(PPS: "my salvation" should have been "the end-result of my salvation". Curses! Now I'm even nit-picking my own comments! :)


I often try to balance the points you and Jeremy are discussing something like this: being put into right relationship with God, by ourselves, is like trying to life an impossibly heavy weight, just can't do it. Through Christ and with our repentance, God (through the Spirit, I'd think) steps in and provides all the lifting that we cannot do. We still do our best, it helps to move the weight, but couldn't be done at all without God's intervention. Make any sense? It keeps the focus primarily upon God, but recognizes our obligaton to live out the faith.


Thanks for your wisdom, Chuck,

I like the following illustration better than the weightlifting one; yours seems to imply that we have something we can contribute to our salvation - that we're not "totally depraved" to quote a ref'd theologian I can't remember. Anyway the illustration to wit:

God is like David Hasselhoff (sp?) in Baywatch. We've been stupid, and have swum outside of the flagged area, so David has to go out and rescue us from our own stupidity.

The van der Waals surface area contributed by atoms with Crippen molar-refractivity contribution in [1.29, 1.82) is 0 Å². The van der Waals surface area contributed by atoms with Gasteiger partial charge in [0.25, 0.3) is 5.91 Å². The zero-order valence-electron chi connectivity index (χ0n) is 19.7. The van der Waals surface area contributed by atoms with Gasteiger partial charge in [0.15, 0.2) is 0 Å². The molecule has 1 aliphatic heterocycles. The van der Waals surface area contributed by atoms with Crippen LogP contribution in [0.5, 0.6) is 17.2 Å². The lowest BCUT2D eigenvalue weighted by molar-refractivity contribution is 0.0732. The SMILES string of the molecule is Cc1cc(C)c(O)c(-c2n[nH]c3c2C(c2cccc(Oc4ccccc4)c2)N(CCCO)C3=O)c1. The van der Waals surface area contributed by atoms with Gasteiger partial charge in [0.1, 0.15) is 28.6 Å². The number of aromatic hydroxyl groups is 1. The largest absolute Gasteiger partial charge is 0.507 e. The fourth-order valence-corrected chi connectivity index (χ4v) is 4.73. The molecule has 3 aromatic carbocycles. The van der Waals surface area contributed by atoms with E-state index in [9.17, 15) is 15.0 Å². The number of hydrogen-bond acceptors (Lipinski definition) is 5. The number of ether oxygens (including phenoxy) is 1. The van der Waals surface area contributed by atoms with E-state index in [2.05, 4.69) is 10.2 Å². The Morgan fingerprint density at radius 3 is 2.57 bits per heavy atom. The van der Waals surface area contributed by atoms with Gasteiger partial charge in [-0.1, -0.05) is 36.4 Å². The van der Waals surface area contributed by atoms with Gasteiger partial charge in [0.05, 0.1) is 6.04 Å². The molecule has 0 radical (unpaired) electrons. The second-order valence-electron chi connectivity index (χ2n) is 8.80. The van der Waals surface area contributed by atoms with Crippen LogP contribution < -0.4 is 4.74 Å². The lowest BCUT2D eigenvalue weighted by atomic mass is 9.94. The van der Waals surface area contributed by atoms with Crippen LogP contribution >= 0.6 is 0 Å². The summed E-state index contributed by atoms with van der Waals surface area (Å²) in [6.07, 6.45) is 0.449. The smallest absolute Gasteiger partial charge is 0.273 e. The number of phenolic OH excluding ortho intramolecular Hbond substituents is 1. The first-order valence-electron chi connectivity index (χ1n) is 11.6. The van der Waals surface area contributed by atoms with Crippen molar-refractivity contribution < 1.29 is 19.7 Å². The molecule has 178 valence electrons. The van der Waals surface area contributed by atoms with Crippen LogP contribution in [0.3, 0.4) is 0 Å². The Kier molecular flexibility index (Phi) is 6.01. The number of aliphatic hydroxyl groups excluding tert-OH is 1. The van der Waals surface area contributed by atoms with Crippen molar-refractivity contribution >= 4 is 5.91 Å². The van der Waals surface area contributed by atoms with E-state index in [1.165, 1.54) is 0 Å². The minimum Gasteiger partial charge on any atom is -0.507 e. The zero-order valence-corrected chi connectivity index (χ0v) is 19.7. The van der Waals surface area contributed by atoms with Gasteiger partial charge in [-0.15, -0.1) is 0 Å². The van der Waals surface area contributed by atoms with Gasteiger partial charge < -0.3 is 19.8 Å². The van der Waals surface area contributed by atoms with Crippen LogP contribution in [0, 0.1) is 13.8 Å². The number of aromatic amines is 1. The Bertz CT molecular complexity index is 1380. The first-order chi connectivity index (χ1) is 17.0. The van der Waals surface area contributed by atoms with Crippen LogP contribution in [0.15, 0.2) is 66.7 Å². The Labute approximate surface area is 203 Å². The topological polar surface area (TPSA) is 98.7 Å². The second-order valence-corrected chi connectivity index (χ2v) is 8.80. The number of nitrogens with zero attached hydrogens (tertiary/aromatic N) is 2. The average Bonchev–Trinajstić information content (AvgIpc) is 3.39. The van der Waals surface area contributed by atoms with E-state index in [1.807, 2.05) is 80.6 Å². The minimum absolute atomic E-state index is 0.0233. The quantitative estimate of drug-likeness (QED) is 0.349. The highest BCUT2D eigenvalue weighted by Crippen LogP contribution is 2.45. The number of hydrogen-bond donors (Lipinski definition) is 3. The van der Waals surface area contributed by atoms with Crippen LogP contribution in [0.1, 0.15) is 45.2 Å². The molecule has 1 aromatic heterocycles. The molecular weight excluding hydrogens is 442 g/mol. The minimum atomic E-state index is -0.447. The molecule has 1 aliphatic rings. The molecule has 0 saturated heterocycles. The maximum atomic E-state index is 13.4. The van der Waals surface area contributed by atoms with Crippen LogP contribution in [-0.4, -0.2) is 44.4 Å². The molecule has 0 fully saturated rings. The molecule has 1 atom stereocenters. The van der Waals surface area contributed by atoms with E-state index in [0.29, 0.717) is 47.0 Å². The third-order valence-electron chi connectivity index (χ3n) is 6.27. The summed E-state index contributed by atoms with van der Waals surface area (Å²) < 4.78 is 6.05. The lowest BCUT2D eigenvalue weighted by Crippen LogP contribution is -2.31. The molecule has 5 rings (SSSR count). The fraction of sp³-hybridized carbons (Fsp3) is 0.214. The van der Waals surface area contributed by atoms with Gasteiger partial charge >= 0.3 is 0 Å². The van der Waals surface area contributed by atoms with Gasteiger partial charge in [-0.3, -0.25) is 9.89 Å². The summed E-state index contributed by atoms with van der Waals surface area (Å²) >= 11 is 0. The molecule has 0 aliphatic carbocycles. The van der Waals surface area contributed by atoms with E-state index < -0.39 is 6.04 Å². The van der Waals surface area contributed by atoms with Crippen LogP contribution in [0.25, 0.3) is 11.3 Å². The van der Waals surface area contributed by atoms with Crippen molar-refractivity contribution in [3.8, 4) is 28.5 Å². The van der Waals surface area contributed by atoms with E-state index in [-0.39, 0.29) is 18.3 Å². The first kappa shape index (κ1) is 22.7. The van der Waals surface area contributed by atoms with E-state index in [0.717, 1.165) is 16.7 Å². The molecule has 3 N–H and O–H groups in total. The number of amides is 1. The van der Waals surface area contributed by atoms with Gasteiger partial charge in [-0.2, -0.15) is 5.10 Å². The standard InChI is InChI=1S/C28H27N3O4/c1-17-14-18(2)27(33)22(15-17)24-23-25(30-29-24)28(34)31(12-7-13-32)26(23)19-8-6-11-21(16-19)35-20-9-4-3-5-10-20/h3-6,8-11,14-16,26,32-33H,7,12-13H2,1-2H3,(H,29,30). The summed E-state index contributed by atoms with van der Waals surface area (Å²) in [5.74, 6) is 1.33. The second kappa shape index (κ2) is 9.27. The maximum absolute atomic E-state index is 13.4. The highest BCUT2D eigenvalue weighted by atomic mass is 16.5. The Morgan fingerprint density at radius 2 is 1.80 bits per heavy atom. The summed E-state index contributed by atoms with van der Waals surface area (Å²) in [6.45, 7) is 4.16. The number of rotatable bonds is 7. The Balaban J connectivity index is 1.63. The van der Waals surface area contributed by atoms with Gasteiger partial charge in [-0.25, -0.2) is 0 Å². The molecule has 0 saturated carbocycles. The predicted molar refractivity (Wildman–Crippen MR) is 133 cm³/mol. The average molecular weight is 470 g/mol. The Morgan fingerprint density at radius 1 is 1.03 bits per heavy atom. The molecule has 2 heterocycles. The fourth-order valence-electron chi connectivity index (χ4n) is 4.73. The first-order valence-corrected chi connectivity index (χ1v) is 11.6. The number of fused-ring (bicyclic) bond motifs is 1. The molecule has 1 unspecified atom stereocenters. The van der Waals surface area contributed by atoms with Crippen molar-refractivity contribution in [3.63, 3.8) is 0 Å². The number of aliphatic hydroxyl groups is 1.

Except that we've already drowned and are lying at the bottom of the ocean being nibbled on by eels. There is absolutely *nothing* we can do to help ourselves - we are utterly dependent on SuperDavid to find us, fish us out, drag us back to land, miraculously bring us back to life and point out the danger of not swimming between the flags for future reference.

There's little value in telling the sunken stiff they need to swim between the signs. We need life first.

Then we can try to obey the rules out of gratitude for being saved (and a desire to not get into more trouble). Plus SuperDavid has handed us a lifevest with a GPS beacon on it that will stop us from drowning again even if they are stupid. (Okay, so that last bit was my addition and is a poor illustration of the HS...)

That's not to say we have no responsibility for our salvation, but that our responsibility boils down to accepting a gift and responding appropriately. And not to earning the gift (even partially).


Good word, Downunder. Perhaps as a Wesleyan, I can offer Wesley's take on some of this. He affirmed total depravity, but placed free will in God's redemptive actions. Wesley said that God grants to all enough restoration from our sinfulness that we can actually make good choices--these choices are already a gift of God. My concern is always to balance Paul and James, if you will, the need for obedience to issue forth in works of mercy and the like. On the one hand, we can over-emphasize the gift nature of salvation to the extent it becomes what Bonhoeffer called "cheap grace." On the hand, we can over-emphasize works to the point of failing to see our utter dependence upon God. It is a balance we often lose:>)
blessings and thanks for your insights!